5. Talk to: your parents.
You may have left the nest years ago, but your parents may still have a thing or two to teach you. If your mum or dad ever worked in a similar field—or heck, ever left a job—she or he could have knowledge from which you could benefit. Ask your parents whether they ever made a similar transition, “and if so, do they have any regrets?” Greer suggests. “What were some of the challenges? Would they recommend that you do this? How did it work out for them?”
6. Talk to: a professor.
Like a career mentor, a professor “may have ideas on how to break into a new industry and what skills are required, and may even have networking connections within that industry that you could ask to leverage,” points out Crawford. And that’s why you should reach out to your favorite academic before you launch a job search. Ask him or her for any industry-specific insight to give you a leg up. You never know—he or she may know the hiring manager at the company you’re eyeing.
[Related: How to Find A Kick-Ass Mentor At Your Job]
7. Talk to: a former supervisor.
Yes, it could be intimidating to approach a boss to whom you said goodbye years ago. But “former supervisors have inside knowledge of how your career trajectory might translate to other opportunities,” says Rasmussen. So if you have a good relationship with a previous employer, approach him or her with any questions you might have about the state of the industry, and how your experience could fit with any current openings—at their company, or another.
[Related: How To Introduce Yourself In An Interview]
8. Talk to: your coworkers.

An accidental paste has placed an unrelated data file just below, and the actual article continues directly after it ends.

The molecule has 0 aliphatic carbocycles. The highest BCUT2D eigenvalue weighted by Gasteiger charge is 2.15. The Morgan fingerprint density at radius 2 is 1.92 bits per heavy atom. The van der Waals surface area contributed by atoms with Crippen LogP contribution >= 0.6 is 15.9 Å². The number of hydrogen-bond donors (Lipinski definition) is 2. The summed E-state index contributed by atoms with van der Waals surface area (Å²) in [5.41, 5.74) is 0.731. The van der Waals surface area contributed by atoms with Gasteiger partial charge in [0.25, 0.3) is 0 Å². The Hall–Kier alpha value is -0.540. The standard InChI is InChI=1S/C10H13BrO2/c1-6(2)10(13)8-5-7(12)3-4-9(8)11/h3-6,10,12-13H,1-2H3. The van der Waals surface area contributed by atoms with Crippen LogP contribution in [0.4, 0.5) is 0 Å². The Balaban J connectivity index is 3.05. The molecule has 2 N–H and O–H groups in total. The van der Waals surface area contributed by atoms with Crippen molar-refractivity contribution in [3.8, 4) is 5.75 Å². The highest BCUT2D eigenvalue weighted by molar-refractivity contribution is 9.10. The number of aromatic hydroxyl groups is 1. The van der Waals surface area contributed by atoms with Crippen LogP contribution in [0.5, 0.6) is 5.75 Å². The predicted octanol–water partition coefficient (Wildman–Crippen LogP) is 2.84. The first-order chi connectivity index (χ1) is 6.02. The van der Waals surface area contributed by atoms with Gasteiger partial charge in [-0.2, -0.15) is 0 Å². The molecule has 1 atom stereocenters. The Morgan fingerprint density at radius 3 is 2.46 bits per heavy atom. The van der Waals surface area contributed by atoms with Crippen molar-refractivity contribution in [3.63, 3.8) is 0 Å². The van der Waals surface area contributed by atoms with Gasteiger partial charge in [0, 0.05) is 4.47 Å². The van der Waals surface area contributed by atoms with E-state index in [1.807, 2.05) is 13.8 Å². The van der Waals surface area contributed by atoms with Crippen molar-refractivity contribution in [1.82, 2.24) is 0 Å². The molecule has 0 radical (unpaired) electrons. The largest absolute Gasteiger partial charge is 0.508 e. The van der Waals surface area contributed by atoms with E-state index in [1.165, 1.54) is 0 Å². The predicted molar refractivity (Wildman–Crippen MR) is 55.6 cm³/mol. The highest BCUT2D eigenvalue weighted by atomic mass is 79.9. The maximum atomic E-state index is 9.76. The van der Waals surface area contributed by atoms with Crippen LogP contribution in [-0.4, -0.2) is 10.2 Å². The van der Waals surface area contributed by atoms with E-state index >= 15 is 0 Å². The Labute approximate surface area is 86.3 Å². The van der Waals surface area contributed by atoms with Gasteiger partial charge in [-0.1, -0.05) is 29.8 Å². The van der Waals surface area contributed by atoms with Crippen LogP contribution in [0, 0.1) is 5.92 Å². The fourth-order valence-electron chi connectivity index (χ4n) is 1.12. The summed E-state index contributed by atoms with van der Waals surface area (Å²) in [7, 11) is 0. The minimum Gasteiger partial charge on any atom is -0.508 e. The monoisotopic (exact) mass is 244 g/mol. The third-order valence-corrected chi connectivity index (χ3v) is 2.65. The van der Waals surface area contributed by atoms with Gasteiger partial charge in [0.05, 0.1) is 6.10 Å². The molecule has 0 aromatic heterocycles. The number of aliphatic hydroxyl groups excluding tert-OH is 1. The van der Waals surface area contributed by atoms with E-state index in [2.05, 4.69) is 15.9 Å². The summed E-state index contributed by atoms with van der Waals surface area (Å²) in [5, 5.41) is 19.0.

If you’re considering searching within your own company, your coworkers could provide valuable insight about different departments and bosses. But even if you’re going to jump your company’s ship, you should seek your coworker’s advice—as long as you trust them to keep your job-search secret, says Crawford. “Ask them what they see are your greatest strengths and how you come across at work,” she suggests. “They can help you understand what you bring to the table, and how to sell yourself to the next employer.”
9. Talk to: your boss.
OK, so this isn’t a talk you want to have before you begin your job search—but it’s one you should prepare to have once you land a new job. Start thinking now about what you’d like your next steps to be, and how you’ll broach your resignation with your boss. Remember, “let your boss know with a reasonable amount of time that you will be moving on to a new road in your career,” says Crawford. “Give him or her enough notice to find a replacement, and train them if possible.”
Alright, now you’re ready to search for your dream job. Good thing you’re already on Glassdoor! See open jobs in your area hiring now.